Equally significant is the former military head of state’s listing of the problems facing the country: Boko Haram insurgency, banditry, kidnapping, rising poverty; calls for balkanisation of the country from different quarters; threat of hunger arising from insecurity that farmers have faced and continue to face, increasing sense of collective despair and despondency among the populace.
More important than his comprehensive list is the recommendation of Gen. Abubakar on the way out of the current crisis of nationhood: “We believe Nigeria must find a way out of these problems,” he said. “Our hope is that perhaps among us by listening to your different perspectives, we can begin to build up confidence among our people so that we can hold together…So our hope is that we shall not only share our collective lamentations about the current situation but proposed some concrete suggestions that can point the way forward, suggestions that can inspire more confidence among our people and ensure that our country remains one.” This advice is the stuff of which problem-solving statecraft is made, not the throwing of insults between governors or socio-cultural organizations while criminals are degrading a country that has since 1960 acquired a high reputation in peace keeping across the globe in its capacity as a member of the United Nations.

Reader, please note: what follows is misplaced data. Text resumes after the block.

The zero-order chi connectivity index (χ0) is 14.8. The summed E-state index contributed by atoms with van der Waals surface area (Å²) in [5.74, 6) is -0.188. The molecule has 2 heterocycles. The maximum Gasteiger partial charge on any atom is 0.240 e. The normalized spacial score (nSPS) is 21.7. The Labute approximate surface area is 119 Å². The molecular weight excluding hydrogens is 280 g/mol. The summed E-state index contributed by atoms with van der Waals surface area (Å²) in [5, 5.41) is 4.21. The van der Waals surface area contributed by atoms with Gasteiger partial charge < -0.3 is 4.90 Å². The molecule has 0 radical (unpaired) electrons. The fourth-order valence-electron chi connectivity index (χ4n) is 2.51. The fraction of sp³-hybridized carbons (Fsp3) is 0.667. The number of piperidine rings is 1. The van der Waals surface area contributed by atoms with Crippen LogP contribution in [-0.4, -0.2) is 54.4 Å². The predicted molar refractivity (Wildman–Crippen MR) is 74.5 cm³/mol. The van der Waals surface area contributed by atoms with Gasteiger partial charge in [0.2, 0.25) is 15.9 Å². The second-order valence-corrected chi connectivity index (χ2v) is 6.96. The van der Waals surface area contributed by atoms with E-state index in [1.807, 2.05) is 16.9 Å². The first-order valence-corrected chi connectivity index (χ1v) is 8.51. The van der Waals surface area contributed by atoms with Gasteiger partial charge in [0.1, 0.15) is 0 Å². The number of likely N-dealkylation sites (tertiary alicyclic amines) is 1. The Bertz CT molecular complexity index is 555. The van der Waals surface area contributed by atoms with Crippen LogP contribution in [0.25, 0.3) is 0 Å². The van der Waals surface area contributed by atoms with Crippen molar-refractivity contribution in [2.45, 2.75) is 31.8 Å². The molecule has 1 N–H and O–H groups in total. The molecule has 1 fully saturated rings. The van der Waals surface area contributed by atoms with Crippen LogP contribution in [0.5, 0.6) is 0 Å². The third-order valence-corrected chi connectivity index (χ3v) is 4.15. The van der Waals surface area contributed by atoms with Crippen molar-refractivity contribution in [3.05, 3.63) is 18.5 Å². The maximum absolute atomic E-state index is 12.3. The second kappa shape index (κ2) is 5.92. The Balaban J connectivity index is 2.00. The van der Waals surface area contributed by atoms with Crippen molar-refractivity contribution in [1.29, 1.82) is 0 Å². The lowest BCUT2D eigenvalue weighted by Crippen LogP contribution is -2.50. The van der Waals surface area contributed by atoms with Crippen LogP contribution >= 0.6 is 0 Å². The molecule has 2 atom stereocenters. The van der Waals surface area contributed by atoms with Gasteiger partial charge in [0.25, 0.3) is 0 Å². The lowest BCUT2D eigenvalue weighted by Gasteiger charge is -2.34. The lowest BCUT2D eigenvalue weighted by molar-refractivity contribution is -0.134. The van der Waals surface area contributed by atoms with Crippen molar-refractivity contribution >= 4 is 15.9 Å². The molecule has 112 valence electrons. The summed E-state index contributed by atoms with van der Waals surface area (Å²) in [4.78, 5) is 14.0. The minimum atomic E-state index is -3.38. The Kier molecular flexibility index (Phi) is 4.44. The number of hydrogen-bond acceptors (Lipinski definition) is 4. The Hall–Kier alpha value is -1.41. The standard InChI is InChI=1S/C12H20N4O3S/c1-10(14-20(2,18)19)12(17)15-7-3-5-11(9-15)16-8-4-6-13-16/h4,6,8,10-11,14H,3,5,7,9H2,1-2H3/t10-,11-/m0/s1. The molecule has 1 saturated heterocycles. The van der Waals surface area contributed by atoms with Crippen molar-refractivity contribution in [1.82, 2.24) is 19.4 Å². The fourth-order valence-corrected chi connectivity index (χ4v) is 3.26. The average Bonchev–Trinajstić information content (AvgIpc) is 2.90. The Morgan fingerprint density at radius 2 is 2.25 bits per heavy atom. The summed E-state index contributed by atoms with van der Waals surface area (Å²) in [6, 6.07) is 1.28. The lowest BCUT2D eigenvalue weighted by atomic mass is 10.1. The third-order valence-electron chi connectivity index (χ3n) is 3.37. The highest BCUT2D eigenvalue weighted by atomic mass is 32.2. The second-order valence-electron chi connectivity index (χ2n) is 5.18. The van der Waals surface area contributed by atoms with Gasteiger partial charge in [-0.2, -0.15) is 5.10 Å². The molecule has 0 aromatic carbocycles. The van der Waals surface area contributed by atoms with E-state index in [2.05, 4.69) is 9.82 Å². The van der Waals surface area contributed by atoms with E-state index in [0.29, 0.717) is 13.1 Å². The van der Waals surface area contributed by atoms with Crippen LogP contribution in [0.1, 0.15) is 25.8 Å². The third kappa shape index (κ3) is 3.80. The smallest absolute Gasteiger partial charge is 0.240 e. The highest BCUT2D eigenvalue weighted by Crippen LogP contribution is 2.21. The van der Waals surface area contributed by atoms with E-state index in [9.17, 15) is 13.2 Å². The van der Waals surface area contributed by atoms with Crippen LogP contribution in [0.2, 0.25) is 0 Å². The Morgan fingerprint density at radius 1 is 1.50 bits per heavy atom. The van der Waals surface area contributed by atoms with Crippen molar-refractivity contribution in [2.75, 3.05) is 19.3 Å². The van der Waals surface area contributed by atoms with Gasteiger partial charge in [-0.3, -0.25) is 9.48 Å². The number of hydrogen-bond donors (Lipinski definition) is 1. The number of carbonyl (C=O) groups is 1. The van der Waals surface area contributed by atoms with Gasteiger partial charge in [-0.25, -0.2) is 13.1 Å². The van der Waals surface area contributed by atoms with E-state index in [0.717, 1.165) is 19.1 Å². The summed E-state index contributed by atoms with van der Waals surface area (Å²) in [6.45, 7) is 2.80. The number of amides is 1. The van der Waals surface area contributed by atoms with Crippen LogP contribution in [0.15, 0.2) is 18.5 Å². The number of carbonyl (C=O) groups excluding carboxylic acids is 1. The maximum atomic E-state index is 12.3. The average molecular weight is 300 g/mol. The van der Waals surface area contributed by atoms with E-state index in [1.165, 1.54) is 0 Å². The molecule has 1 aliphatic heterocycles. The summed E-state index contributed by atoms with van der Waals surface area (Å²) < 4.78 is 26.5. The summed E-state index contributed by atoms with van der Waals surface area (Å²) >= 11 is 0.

One other revelation worth the attention of the country’s political leaders is the contribution of the Secretary-General of Miyetti Allah Cattle Breeders Association of Nigeria (MACBAN), Othman Ngelzarma, at a recent meeting in Kaduna of Arewa Consultative Forum’s (ACF) National Executive Council. Ngelzarma’s analysis of the farmer-herder crisis is of seminal value to policymakers in the various arms of government.